Security is just an illusion

September 5, 2013 

The term "home confinement" is supposed to give us a warm, comforting feeling about criminals being released back into the community. The implication: Don't worry, the criminal can't get into trouble because he's confined.

But as the first-degree murder case against Donald Joseph "Joe" Friese reminds us, home confinement is a false sense of security. Just like electronic monitoring bracelets, its effectiveness depends on dishonorable people acting honorably. That's always a gamble.

Friese had been out of a federal halfway house just 19 days when, according to St. Clair County prosecutors, he got into a fight over missing marijuana, chased another car at speeds of more than 100 mph then purposely crashed into the other car, killing the 18-year-old passenger.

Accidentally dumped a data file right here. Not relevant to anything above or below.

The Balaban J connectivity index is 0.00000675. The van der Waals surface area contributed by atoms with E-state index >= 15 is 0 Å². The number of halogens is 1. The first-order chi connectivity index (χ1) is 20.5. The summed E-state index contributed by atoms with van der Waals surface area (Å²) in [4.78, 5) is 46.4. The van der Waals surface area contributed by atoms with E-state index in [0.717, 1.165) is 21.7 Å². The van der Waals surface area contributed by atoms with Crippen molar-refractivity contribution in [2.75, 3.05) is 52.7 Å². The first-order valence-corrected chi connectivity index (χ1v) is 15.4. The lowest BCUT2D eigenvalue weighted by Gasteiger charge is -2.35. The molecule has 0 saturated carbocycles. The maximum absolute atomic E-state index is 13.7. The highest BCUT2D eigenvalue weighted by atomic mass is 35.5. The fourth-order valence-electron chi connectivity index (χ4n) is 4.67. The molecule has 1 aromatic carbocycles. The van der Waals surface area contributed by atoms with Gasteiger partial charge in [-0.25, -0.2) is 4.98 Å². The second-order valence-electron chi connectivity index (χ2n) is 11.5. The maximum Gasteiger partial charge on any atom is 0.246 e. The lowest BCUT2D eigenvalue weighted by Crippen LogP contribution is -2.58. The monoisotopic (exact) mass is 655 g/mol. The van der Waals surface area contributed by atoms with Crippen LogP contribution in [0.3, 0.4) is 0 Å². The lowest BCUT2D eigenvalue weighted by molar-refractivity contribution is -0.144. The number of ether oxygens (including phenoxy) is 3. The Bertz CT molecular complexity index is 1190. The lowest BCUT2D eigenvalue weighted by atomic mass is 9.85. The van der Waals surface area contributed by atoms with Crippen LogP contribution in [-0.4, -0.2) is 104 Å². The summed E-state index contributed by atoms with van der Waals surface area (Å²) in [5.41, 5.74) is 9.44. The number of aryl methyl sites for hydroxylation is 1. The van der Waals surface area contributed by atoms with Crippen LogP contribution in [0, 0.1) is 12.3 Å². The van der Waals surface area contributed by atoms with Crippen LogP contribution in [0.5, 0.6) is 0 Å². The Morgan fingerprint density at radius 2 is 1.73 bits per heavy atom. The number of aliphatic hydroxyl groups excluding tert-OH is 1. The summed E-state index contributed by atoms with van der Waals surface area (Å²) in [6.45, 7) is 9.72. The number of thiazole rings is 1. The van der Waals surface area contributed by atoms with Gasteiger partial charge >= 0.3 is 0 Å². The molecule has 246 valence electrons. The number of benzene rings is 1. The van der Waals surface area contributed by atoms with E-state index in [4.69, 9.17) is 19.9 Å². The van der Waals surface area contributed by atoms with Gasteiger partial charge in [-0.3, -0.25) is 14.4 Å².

Why wasn't this guy still locked up in prison? He was sentenced to 10 years after being convicted of federal drug and weapons charges. That was in 2008. Wait, don't tell us, he got out after just five years for "good behavior."

We don't know the exact conditions of Friese's home confinement, but we can safely say that a high-speed car chase and a dead teenager were not part of the plan. Yet here we are.

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